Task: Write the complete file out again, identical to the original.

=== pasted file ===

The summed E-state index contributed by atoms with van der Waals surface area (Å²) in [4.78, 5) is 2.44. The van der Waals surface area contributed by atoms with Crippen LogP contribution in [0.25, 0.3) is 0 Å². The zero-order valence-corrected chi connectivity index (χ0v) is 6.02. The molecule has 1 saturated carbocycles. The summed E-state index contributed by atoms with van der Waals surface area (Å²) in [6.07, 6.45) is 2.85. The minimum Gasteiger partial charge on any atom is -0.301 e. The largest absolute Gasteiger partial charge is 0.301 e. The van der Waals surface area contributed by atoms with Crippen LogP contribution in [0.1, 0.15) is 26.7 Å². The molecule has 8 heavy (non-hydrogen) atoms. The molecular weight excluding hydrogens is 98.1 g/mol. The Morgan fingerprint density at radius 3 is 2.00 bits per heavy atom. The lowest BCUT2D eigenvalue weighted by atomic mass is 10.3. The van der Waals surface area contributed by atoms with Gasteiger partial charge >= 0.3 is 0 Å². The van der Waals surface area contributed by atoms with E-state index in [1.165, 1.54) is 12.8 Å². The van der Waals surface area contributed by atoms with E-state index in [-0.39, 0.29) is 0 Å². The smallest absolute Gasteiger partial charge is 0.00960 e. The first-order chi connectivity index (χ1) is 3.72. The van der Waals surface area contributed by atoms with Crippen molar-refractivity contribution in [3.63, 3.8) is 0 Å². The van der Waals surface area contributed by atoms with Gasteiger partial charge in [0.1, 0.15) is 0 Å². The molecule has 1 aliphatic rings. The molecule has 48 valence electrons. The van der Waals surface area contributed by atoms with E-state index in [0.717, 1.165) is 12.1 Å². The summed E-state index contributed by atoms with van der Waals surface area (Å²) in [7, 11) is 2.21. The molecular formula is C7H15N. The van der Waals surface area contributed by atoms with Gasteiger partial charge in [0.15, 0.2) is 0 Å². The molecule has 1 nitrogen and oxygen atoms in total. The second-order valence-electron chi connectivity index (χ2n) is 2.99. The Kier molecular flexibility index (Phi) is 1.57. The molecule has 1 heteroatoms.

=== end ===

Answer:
The summed E-state index contributed by atoms with van der Waals surface area (Å²) in [4.78, 5) is 2.44. The van der Waals surface area contributed by atoms with Crippen LogP contribution in [0.25, 0.3) is 0 Å². The zero-order valence-corrected chi connectivity index (χ0v) is 6.02. The molecule has 1 saturated carbocycles. The summed E-state index contributed by atoms with van der Waals surface area (Å²) in [6.07, 6.45) is 2.85. The minimum Gasteiger partial charge on any atom is -0.301 e. The largest absolute Gasteiger partial charge is 0.301 e. The van der Waals surface area contributed by atoms with Crippen LogP contribution in [0.1, 0.15) is 26.7 Å². The molecule has 8 heavy (non-hydrogen) atoms. The molecular weight excluding hydrogens is 98.1 g/mol. The Morgan fingerprint density at radius 3 is 2.00 bits per heavy atom. The lowest BCUT2D eigenvalue weighted by atomic mass is 10.3. The van der Waals surface area contributed by atoms with Gasteiger partial charge >= 0.3 is 0 Å². The van der Waals surface area contributed by atoms with E-state index in [1.165, 1.54) is 12.8 Å². The van der Waals surface area contributed by atoms with E-state index in [-0.39, 0.29) is 0 Å². The smallest absolute Gasteiger partial charge is 0.00960 e. The first-order chi connectivity index (χ1) is 3.72. The van der Waals surface area contributed by atoms with Crippen molar-refractivity contribution in [3.63, 3.8) is 0 Å². The van der Waals surface area contributed by atoms with Gasteiger partial charge in [0.1, 0.15) is 0 Å². The molecule has 1 aliphatic rings. The molecule has 48 valence electrons. The van der Waals surface area contributed by atoms with E-state index in [0.717, 1.165) is 12.1 Å². The summed E-state index contributed by atoms with van der Waals surface area (Å²) in [7, 11) is 2.21. The molecular formula is C7H15N. The van der Waals surface area contributed by atoms with Gasteiger partial charge in [0.15, 0.2) is 0 Å². The molecule has 1 nitrogen and oxygen atoms in total. The second-order valence-electron chi connectivity index (χ2n) is 2.99. The Kier molecular flexibility index (Phi) is 1.57. The molecule has 1 heteroatoms.